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Local News

  • Run, walk set for Oct. 10

    CANNELTON - Cannelton Elementary Parent-Teacher Organization will sponsor a mile-long run and walk in conjunction with Cannelton's Heritage Fest. The event will begin at 7 a.m. Oct. 10 with registration at 6 a.m. in the Myers Grade School lobby. Participants can also pre-register at the school. Flyers and applications may be found in various businesses around Cannelton and at the school.

    Cost is $10 per person and includes a T-shirt. All proceeds will benefit the Cannelton Elementary PTO. Early registration will ensure correct T-shirt sizes.

  • Patoka Lake offers September events

    PATOKA LAKE - Patoka Lake will be the site of several events in September, including a disc golf tourney, water tour and music event.

    A disc-golf tourney will begin at 9 a.m. Sept. 12 at the Patoka Lake Newton Stewart State Recreation Disc Golf Course.

    For more information visit www.onetimediscgolf. citymax.com/PatokaLakeMarinaOpen.html or call Scott Bateman at (812) 639-7145.

  • Nonprofit organizations encouraged to attend Sept. 1 Food Safety Day

    According to the Centers for Disease Control, there are 76 million food-borne illnesses each year in the United States, causing approximately 300,000 hospitalizations and 5,000 deaths.

    Effective, proactive food- safety and sanitation programs can help prevent hazards before they occur. Food Safety Day can provide groups with information regarding safe food-handling practices.

  • Floodwall review has steep price

    CANNELTON - Cracks have been repaired in the floodwall at Cannelton, the city's floodwall custodian reported during a regular meeting of the board of public works and safety Aug. 10, but a costly inspection is required, if someone can be found to support it.

    Jerry Ball, better known as sewer-department superintendent for the city, reminded the board, as he explained in February, that the Federal Emergency Management Agency wants the floodwall to be accredited.

  • Saturday evening horsin' around

     

     

  • Horse-rescue group seeks assistance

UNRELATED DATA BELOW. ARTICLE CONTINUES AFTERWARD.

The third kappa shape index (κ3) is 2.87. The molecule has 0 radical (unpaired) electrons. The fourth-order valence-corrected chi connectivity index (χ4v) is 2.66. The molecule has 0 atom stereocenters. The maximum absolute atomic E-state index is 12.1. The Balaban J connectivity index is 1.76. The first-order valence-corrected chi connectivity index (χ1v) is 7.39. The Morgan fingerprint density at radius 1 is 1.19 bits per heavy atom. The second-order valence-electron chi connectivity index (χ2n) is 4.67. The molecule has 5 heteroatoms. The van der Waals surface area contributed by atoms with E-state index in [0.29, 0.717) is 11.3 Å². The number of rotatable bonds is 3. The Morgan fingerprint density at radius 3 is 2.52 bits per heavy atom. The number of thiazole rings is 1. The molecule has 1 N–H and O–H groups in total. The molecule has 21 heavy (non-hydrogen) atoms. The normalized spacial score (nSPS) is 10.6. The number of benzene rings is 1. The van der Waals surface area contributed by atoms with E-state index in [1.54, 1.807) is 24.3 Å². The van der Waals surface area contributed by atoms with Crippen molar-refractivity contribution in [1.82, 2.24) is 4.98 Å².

PERRY COUNTY - They do what they do out of their love of horses, but they could use some help.

    Pat Reed and Jo Sodrel launched an effort 15 years ago to start protecting the horses of Perry County. Because the problems of neglect, abuse and lack of education haven't gone away, they've relaunched and expanded their efforts. The problems are bigger than they and the few working with them can handle, however, so they're reaching out for help.

  • Rescue group's needs offer varied giving opportunities

    PERRY COUNTY - Their list of needs is long and varied enough that just about anyone can find something to give to the Perry County chapter of Indiana Horse Rescue.

    Those who can give small cash donations should look for the group's cans at various locations around the county.

    Donations of larger amounts or of hay or other feed, medical supplies, fly spray, halters or "anything to do with horses" would be welcomed, said Pat Reed, one of the group's investigators.

  • Three join elementary faculty at Perry Central

    LEOPOLD - Members of the Perry Central School Board approved the hiring of new elementary teachers and a part-time instructional assistant during an Aug. 10 meeting.

    During a separate meeting Monday, the board heard no comment on the district's proposed 2010 budget and sent it toward a September adoption.

    At the recommendation of elementary principal Ray James, Ashley Meyer and Brandi Springer have joined the elementary school's faculty. Meyer will teach fifth grade while Springer will instruct first-graders.

  • News needs more sponsors to send papers to students

    PERRY COUNTY - Students in all three local school systems have long had chances to learn from The Perry County News, but tough economic times are threatening to cut that opportunity for many.

    The News provides newspapers to area classrooms through the generosity of sponsors, but the number of subscriptions they're providing has dropped dramatically, according to Joyce Dauby, who runs the Newspapers in Education program for The News.

  • Public gets place on board agendas

    TELL CITY - Members of the public will have regular opportunities to address the Tell City-Troy Township School Board at future meetings.

    Member Tom Holm regularly points out that members of the public don't attend their meetings, and did so again at the Aug. 11 regular meeting.